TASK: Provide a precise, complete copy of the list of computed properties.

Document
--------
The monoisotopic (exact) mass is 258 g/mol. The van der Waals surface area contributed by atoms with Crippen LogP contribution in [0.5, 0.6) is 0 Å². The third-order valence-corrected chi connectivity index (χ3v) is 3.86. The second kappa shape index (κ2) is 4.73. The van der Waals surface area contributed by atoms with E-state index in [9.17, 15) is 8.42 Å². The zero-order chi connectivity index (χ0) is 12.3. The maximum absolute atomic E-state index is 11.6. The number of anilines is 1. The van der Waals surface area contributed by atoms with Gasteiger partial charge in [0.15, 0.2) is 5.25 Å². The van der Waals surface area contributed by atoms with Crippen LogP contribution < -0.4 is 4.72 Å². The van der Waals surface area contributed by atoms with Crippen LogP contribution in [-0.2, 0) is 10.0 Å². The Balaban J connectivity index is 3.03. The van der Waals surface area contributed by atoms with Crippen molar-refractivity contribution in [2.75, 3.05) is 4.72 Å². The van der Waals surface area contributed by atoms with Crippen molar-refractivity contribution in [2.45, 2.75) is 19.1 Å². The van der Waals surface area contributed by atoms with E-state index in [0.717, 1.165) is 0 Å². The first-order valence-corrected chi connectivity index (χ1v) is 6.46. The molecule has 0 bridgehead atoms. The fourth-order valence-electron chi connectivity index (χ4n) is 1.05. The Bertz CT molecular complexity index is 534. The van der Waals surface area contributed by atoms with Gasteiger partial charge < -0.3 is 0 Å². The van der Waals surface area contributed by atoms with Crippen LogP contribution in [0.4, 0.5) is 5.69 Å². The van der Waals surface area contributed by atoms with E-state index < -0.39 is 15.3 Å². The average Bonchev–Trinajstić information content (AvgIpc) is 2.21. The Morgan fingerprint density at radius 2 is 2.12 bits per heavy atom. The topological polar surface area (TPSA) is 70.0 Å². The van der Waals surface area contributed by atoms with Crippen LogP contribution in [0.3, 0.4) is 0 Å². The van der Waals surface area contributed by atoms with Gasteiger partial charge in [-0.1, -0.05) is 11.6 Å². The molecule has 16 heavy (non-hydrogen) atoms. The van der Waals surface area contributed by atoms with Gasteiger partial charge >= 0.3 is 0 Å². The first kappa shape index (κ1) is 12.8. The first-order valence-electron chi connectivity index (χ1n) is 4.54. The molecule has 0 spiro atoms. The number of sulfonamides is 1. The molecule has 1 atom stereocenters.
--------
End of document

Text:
The monoisotopic (exact) mass is 258 g/mol. The van der Waals surface area contributed by atoms with Crippen LogP contribution in [0.5, 0.6) is 0 Å². The third-order valence-corrected chi connectivity index (χ3v) is 3.86. The second kappa shape index (κ2) is 4.73. The van der Waals surface area contributed by atoms with E-state index in [9.17, 15) is 8.42 Å². The zero-order chi connectivity index (χ0) is 12.3. The maximum absolute atomic E-state index is 11.6. The number of anilines is 1. The van der Waals surface area contributed by atoms with Gasteiger partial charge in [0.15, 0.2) is 5.25 Å². The van der Waals surface area contributed by atoms with Crippen LogP contribution < -0.4 is 4.72 Å². The van der Waals surface area contributed by atoms with Crippen LogP contribution in [-0.2, 0) is 10.0 Å². The Balaban J connectivity index is 3.03. The van der Waals surface area contributed by atoms with Crippen molar-refractivity contribution in [2.75, 3.05) is 4.72 Å². The van der Waals surface area contributed by atoms with Crippen molar-refractivity contribution in [2.45, 2.75) is 19.1 Å². The van der Waals surface area contributed by atoms with E-state index in [0.717, 1.165) is 0 Å². The first-order valence-corrected chi connectivity index (χ1v) is 6.46. The molecule has 0 bridgehead atoms. The fourth-order valence-electron chi connectivity index (χ4n) is 1.05. The Bertz CT molecular complexity index is 534. The van der Waals surface area contributed by atoms with Gasteiger partial charge < -0.3 is 0 Å². The van der Waals surface area contributed by atoms with Crippen LogP contribution in [0.4, 0.5) is 5.69 Å². The van der Waals surface area contributed by atoms with E-state index < -0.39 is 15.3 Å². The average Bonchev–Trinajstić information content (AvgIpc) is 2.21. The Morgan fingerprint density at radius 2 is 2.12 bits per heavy atom. The topological polar surface area (TPSA) is 70.0 Å². The van der Waals surface area contributed by atoms with Crippen LogP contribution in [0.3, 0.4) is 0 Å². The van der Waals surface area contributed by atoms with Gasteiger partial charge in [-0.1, -0.05) is 11.6 Å². The molecule has 16 heavy (non-hydrogen) atoms. The van der Waals surface area contributed by atoms with Gasteiger partial charge >= 0.3 is 0 Å². The first kappa shape index (κ1) is 12.8. The first-order valence-electron chi connectivity index (χ1n) is 4.54. The molecule has 0 spiro atoms. The number of sulfonamides is 1. The molecule has 1 atom stereocenters.